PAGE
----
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Upon her cheek, yet had the loveliest hues
Of health with lesser fascination fix'd
The gazer's eye; for wan the Maiden was,
Of saintly paleness, and there seem'd to dwell
In the strong beauties of her countenance
Something that was not earthly.

trie folkes, who had brought her up to keep their cattell. She said with great boldnesse that she had a revelation how to succour the King, how he might be able to chase the English from Orleance, and after that to cause the King to be crowned at Rheims, and to put him fully and wholly in possession of his realme.

“ After she had delivered this to her father, mother, and' their neighbours, she presumed to go to the Lord of Baudricourt, Provost of Vaucouleurs; she boldly delivered unto him, after an extraordinary manner, all these great mysteries, as much wished for of all men as not hoped for: especially comming from the mouth of a poore country maide, whom they might with more reason beleeve to be possessed of some melancholy humour, than divinely inspired; being the instrument of so many excellent remedies, in so desperat a season, after the vaine striving of so great and famous personages. At the first he mocked her and reproved her, but hav. ing heard her with more patience, and judging by her tem

I have heard « Of this your niece's malady," replied The Lord of Vaucouleur, " that she frequents « The loneliest haunts and deepest solitude,

Estranged from human kind and human cares “ With loathing most like madạess. It were best “ To place her with some pious sisterhood, Who duly morn and eve for her soul's health “Soliciting Heaven, may likeliest remedy “ The stricken mind, or frenzied or possess d.”.

perate discourse and modest countenance that she spoke not idely, in the end he resolves to present her to the King for his discharge. So she arrives at Chinon the sixt day of May, attired like a man.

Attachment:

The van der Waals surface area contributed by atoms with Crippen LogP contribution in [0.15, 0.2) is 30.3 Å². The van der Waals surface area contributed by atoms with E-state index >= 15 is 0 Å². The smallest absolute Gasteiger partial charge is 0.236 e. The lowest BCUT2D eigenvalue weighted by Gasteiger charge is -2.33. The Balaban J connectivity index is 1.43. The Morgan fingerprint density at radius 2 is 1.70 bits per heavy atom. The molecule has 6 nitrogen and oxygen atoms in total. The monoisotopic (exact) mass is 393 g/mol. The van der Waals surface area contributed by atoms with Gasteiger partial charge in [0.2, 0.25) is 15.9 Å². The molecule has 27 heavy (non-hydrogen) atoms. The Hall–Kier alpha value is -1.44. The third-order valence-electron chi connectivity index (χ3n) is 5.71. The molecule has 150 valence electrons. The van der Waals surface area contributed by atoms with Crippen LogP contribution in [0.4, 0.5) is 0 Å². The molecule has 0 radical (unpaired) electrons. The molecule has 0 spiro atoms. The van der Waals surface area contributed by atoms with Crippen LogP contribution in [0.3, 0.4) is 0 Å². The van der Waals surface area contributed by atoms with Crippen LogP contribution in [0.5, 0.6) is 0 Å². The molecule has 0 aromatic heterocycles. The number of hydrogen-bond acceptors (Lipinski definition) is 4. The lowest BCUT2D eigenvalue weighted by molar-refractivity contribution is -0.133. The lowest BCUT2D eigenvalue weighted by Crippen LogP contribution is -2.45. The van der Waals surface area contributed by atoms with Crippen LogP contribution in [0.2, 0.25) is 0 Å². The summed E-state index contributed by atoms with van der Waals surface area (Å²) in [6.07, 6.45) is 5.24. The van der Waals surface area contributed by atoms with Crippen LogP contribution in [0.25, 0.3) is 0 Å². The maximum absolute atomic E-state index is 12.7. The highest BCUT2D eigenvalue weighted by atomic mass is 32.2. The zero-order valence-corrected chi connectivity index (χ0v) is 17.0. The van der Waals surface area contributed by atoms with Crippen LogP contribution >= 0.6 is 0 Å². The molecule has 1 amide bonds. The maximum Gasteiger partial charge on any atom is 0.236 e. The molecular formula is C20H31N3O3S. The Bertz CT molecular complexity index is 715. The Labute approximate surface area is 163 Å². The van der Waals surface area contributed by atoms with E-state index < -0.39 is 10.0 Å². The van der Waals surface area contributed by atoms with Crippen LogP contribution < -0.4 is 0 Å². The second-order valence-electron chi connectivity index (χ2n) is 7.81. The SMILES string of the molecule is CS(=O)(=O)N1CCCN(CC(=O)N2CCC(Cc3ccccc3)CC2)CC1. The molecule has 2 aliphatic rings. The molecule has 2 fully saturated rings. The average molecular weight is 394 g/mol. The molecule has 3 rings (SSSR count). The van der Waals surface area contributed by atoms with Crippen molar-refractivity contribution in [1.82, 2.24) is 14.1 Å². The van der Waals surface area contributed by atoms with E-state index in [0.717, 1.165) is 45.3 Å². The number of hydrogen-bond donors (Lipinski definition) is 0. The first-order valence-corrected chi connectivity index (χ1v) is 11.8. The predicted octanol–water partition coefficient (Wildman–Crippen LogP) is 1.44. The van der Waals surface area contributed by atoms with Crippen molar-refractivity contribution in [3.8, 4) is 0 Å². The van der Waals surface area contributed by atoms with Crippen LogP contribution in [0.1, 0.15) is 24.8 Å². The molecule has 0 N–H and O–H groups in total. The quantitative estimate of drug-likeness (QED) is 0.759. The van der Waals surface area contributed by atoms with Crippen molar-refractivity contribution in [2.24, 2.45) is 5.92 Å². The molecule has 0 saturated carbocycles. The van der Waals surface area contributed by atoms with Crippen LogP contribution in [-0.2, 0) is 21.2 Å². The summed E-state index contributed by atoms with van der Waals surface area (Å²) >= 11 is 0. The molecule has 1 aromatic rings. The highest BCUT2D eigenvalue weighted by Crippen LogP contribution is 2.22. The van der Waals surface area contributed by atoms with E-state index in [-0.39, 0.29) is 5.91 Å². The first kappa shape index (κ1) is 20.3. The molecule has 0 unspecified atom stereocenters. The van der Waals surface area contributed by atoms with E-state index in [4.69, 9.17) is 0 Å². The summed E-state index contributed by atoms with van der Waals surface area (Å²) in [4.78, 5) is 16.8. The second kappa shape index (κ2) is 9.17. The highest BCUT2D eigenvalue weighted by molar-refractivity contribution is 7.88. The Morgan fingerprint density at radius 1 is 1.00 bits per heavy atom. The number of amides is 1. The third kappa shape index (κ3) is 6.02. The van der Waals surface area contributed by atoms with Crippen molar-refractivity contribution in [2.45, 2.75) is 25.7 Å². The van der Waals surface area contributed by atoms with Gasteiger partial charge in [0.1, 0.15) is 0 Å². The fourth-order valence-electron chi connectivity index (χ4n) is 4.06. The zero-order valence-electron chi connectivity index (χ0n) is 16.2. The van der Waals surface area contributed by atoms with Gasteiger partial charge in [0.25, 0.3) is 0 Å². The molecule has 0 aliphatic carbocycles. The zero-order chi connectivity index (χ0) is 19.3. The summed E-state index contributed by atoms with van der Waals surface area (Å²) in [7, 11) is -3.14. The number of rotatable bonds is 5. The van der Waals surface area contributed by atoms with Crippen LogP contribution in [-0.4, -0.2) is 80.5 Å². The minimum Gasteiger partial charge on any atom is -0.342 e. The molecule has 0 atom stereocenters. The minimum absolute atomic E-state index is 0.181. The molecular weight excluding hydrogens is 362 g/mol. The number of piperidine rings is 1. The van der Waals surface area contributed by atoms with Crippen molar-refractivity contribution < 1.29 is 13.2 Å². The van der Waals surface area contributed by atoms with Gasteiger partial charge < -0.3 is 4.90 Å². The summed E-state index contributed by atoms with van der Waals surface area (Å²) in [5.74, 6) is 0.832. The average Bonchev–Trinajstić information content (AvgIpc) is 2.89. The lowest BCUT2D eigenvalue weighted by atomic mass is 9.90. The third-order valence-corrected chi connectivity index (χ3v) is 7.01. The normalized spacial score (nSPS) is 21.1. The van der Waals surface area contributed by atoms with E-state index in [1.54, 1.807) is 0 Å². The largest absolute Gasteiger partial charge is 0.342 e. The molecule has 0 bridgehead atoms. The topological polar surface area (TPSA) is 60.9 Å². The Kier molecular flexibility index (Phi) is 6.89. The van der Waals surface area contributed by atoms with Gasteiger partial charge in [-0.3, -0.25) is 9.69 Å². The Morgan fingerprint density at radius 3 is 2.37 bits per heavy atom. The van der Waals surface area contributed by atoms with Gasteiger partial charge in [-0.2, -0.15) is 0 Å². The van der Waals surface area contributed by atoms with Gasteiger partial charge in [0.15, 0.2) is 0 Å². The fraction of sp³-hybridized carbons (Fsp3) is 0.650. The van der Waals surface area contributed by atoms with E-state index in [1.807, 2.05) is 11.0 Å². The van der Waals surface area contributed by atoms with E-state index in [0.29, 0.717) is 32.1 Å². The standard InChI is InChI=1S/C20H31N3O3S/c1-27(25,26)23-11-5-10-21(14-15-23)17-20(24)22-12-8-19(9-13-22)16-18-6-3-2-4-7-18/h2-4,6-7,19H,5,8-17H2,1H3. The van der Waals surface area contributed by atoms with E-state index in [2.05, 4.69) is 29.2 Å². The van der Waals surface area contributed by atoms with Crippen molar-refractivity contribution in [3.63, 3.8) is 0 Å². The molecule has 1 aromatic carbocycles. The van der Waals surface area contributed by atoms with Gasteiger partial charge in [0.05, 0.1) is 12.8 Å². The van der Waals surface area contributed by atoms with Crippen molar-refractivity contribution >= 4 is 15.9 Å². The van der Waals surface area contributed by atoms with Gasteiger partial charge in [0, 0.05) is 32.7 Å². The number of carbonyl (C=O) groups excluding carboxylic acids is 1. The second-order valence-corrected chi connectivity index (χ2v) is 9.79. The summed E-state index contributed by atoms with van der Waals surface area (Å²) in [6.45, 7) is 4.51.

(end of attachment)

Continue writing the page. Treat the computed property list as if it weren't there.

“ She had a modest countenance, sweet, civill, and resolute; her discourse was temperate, reasonable and retired, her actions cold, shewing great chastity. Having spoken to the King or noblemen with whom she was to negociate, she presently retired to her lodging with an old woman that guided her, without vanity, affectation, babling or courtly lightnesse. These are the manners which the Original attributes to her."

The translator Edward Grimeston calls her in the margin “ Joane the Virgin, or rather Witch."

So as Sir Robert ceas'd, the Maiden cried,
" I am not mad. Possess'd indeed I am !
* The hand of God is strong upon my soul,
"And I have wrestled vainly with the LORD,
" And stubbornly I fear me.

I can save “This country Sir! I can deliver France ! “Yea-I must save this country! God is in me "I speak not, think not, feel not of myself. « He knew and sanctified me ere my birth, " He to the nations hath ordained me, « And unto whom he sends me, I must go, “ And that which he commands me, I must speak, “And that which he shall will, I must perform, “ Most fearless in the fullness of my faith “ Because the Lord is with † me !

+ Then the word of the Lord came unto me, saying,

Before I formed thee in the belly, I knew thee; and before thou camest forth out of the womb I sanctified thee, and I ordained thee a prophet unto the nations.

They said I, ah, LORD God, behold I cannot speak, for

At the first With pity or with scorn Danois had heard The inspired Maid ; but now he in his heart Felt that misgiving that precedes belief In what was disbelieved and şcoff’d at late As folly. “ Damsel !" said the Chief, "methinks That it were wisely done to doubt this call,

Haply of some ill spirit prompting thee. To self destruction."

“ Doubt!" the maid exclaim'd, “ It were as easy when I gaze

around “ On all this fair variety of things, “ Green fields and tufted woods, and the blue depth

I am a child.

But the Lord said unto me, say not I am a child, for thou shalt go to all that I shall send thee, and whatsoever I command thee, thou shalt speak.

Thou therefore gird up thy loins, and arise, and speak unto them all that I command thee: be not dismayed at their faces, lest I confound thee before them.

Jeremiah, Chap. 1.

"Of heaven, and yonder glorious sun, to doubt

Creating wisdom ! when in the evening gale " I breathe the mingled odours of the spring, "And hear the wild wood melody, and hear “The populous air vocal with insect life, To doubt God's goodness! there are feelings Chief “ That may not lie; and I have oftentimes “Felt in the midnight silence of my soul “ The call of God."

They listened to the Maid, And they almost believed. Then spake Dunois, “Wilt thou go with me Maiden to the King “ And there announce thy mission :” thus he said For thoughts of politic craftiness arose Within him, and his unconfirmed faith Determind to prompt action. She replied, “ Therefore I sought the Lord of Vaucouleur, “ That with such credence as prevents delay, “He to the King might send me. Now beseech you "Speed our departure.”

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